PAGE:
The IMF said this summer that the global economy was at risk of slipping into recession as a result of the aftermath of the Ukraine war, the pandemic and inflation. The IMF alert follows World Bank warnings of the risk of global ‘stagflation’.
There is no official definition of a global recession, but the World Bank uses the term to describe the decline in global GDP per capita. Some economists believe that a widespread decline in a number of indicators such as industrial production, cross-border capital flows, employment and trade, or an economic downturn involving many major economies could trigger a true global recession. said to characterize
“For the second half of this year and early next year, the United States, Canada and Europe are all in recession. Whether or not you call it a global recession is up to you,” said Oxford Economics. said Ben May, Director of Global Macro Research. “But we’re going through a very weak patch. It’s going to feel like a recession.”
Of greatest concern is Europe, which is struggling to adjust to the loss of Russia’s natural gas supply.Moscow reacted to European sanctions Ukraine’s aggression by cutting natural gas shipments to Europe by about 75%, according to Barclays.
As energy prices soared, consumers and businesses across the continent felt the pinch. The European Central Bank, which has kept borrowing costs below zero for years, has raised interest rates twice since July to keep inflation above 9%.
“This is the most dramatic policy shift since the global financial crisis. said Mr.
Choose your economy: a hot labor market or volatile growth
Some economists say broader adjustments are underway. Inflation pressures in the United States and other advanced economies have been tempered for decades by global consolidation, but now external forces are fueling inflation.
Governments in the United States, Europe and China encourage increased domestic production through subsidies and investment restrictions. The Conference Board’s chief economist Dana Peterson says restructuring global supply chains will cost more, as will efforts to accelerate the transition from fossil fuels to addressing climate change. increase.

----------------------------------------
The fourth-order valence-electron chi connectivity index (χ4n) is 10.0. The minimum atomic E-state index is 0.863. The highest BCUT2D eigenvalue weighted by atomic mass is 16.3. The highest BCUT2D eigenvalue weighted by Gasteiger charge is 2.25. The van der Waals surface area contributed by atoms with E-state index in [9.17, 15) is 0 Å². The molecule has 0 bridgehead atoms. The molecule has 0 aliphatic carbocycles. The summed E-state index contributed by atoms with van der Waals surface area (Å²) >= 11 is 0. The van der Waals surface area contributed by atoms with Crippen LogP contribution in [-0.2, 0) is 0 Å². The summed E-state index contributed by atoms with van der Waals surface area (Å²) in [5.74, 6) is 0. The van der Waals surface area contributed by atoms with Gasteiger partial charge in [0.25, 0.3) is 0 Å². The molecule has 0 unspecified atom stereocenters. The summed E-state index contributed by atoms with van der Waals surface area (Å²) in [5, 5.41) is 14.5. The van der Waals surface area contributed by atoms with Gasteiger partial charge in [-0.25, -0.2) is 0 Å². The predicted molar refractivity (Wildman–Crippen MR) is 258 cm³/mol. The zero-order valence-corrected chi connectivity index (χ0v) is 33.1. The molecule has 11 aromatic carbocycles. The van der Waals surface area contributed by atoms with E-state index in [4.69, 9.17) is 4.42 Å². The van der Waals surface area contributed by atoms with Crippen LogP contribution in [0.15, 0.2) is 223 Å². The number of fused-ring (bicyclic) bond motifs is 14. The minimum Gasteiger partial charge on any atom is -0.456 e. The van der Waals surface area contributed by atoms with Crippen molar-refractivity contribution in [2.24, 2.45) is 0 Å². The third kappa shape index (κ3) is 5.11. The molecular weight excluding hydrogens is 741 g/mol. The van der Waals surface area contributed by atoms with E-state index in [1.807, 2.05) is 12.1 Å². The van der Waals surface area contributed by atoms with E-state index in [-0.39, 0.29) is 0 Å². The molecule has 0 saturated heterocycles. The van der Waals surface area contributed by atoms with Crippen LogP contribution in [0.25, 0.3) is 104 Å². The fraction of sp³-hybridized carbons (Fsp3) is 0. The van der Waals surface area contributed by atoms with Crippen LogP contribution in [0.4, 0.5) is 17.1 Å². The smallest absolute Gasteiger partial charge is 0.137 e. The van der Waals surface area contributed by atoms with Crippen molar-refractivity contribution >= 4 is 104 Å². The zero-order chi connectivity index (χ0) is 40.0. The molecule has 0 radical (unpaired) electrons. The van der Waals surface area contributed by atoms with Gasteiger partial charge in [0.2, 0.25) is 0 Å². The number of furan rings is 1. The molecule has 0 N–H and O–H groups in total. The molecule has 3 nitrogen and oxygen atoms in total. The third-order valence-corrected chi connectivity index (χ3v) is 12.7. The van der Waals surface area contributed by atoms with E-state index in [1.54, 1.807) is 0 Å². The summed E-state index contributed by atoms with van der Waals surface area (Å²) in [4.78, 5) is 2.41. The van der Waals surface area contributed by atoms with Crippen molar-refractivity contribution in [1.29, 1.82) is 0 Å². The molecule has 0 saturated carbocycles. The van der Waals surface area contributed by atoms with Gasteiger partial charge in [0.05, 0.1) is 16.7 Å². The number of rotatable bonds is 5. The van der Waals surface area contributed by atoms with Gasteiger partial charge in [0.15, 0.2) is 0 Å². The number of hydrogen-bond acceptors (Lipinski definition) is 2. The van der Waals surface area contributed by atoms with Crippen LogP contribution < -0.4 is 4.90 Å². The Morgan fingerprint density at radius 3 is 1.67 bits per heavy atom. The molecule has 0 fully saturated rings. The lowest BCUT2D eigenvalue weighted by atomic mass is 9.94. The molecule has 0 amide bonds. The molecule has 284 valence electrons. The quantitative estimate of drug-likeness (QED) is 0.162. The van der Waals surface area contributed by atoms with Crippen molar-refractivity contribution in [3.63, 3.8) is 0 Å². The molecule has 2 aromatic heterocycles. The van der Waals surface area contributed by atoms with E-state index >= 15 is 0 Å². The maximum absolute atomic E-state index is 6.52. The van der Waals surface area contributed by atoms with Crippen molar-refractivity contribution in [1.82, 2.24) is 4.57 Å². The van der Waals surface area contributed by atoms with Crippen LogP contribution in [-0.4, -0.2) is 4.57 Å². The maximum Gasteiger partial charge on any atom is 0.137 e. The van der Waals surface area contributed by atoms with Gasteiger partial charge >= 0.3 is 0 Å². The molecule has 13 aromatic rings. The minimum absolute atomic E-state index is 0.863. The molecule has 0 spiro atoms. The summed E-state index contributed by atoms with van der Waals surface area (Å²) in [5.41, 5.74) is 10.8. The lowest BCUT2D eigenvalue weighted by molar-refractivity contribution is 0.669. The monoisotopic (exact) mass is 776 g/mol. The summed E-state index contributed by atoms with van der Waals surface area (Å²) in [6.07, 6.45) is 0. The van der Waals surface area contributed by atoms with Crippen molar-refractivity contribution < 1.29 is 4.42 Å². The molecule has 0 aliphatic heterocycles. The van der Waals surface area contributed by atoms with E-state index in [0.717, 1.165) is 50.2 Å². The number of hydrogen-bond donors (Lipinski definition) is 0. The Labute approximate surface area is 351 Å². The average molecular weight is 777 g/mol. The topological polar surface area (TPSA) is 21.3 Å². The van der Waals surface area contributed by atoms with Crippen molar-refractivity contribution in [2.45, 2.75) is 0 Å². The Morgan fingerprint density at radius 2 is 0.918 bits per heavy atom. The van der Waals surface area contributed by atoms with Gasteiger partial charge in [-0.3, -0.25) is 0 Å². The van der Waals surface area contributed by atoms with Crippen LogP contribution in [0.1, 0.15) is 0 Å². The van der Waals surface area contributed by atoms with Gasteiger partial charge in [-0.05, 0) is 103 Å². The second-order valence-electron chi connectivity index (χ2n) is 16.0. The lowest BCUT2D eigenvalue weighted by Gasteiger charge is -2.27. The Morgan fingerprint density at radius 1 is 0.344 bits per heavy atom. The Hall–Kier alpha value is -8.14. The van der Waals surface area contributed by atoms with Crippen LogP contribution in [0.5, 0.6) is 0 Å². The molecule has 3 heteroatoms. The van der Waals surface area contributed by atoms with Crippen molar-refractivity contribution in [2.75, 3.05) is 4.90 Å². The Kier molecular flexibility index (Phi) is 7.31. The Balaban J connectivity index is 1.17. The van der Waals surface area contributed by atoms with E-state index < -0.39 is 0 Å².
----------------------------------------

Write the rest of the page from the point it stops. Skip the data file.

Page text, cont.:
“The era of ultra-low inflation is probably over,” she said.
Global economic activity contracted in the second quarter for the first time since the early days of the 2020 pandemic. If that contraction turns into a full-blown recession in the coming months, no traditional fix will be available.
With inflation soaring to 40-year highs in the US, Europe, Canada and the UK, central banks are keen to raise interest rates, not cut them.
In 2008, when a bursting housing bubble ignited a global financial crisis, the Chinese government embarked on a wave of nearly $600 billion in infrastructure spending, followed by years of generous lending by state-owned banks. . A study by the Organization for Economic Co-operation and Development in Paris found that the total bailout amounted to more than a quarter of China’s gross domestic product, far more than the US spent on stimulus.
Chinese spending led to orders for factories in the US and Europe, copper mines in Peru and iron ore producers in Australia.
Today, China faces challenges such as a debt-stricken real estate sector and slowing export growth ahead of October’s Communist Party Congress, which is expected to give China’s President Xi Jinping an unprecedented third term in office. I am struggling with my own problems.
The renminbi has also depreciated by about 9% against the dollar this year, hovering around the symbolically important 7 yuan to the dollar.
“China’s leaders are reluctant to use the tools they have used in the past,” Mei said. “China is unlikely to be the consumer of last resort.”